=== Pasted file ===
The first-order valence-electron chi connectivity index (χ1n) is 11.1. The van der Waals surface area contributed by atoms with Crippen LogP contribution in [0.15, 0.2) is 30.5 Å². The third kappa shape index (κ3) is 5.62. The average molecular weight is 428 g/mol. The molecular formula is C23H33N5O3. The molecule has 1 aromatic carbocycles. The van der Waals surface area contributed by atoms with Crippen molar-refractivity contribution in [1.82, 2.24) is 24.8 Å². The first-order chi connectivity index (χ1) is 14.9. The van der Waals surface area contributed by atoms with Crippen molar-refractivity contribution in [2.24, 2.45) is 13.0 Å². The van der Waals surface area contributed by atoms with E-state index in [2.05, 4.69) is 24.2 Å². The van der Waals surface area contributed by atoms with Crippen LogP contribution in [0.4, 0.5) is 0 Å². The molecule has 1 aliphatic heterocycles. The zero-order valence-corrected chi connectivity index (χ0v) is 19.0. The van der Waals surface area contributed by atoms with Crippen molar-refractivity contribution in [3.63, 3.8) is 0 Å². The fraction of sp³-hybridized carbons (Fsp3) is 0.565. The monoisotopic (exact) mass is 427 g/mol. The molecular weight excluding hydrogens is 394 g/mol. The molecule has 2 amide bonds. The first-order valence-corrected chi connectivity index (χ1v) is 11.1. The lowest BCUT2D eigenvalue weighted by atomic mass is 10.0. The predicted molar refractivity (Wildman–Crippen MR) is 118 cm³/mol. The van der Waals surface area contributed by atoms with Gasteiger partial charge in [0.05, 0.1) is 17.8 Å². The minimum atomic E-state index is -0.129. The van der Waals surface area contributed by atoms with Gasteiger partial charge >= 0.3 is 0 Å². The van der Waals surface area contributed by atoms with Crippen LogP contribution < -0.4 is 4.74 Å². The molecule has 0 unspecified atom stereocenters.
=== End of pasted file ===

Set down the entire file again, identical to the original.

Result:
The first-order valence-electron chi connectivity index (χ1n) is 11.1. The van der Waals surface area contributed by atoms with Crippen LogP contribution in [0.15, 0.2) is 30.5 Å². The third kappa shape index (κ3) is 5.62. The average molecular weight is 428 g/mol. The molecular formula is C23H33N5O3. The molecule has 1 aromatic carbocycles. The van der Waals surface area contributed by atoms with Crippen molar-refractivity contribution in [1.82, 2.24) is 24.8 Å². The first-order chi connectivity index (χ1) is 14.9. The van der Waals surface area contributed by atoms with Crippen molar-refractivity contribution in [2.24, 2.45) is 13.0 Å². The van der Waals surface area contributed by atoms with E-state index in [2.05, 4.69) is 24.2 Å². The van der Waals surface area contributed by atoms with Crippen LogP contribution in [0.4, 0.5) is 0 Å². The molecule has 1 aliphatic heterocycles. The zero-order valence-corrected chi connectivity index (χ0v) is 19.0. The van der Waals surface area contributed by atoms with Crippen molar-refractivity contribution in [3.63, 3.8) is 0 Å². The fraction of sp³-hybridized carbons (Fsp3) is 0.565. The monoisotopic (exact) mass is 427 g/mol. The molecular weight excluding hydrogens is 394 g/mol. The molecule has 2 amide bonds. The first-order valence-corrected chi connectivity index (χ1v) is 11.1. The lowest BCUT2D eigenvalue weighted by atomic mass is 10.0. The predicted molar refractivity (Wildman–Crippen MR) is 118 cm³/mol. The van der Waals surface area contributed by atoms with Gasteiger partial charge in [0.05, 0.1) is 17.8 Å². The minimum atomic E-state index is -0.129. The van der Waals surface area contributed by atoms with Gasteiger partial charge >= 0.3 is 0 Å². The van der Waals surface area contributed by atoms with Crippen LogP contribution < -0.4 is 4.74 Å². The molecule has 0 unspecified atom stereocenters.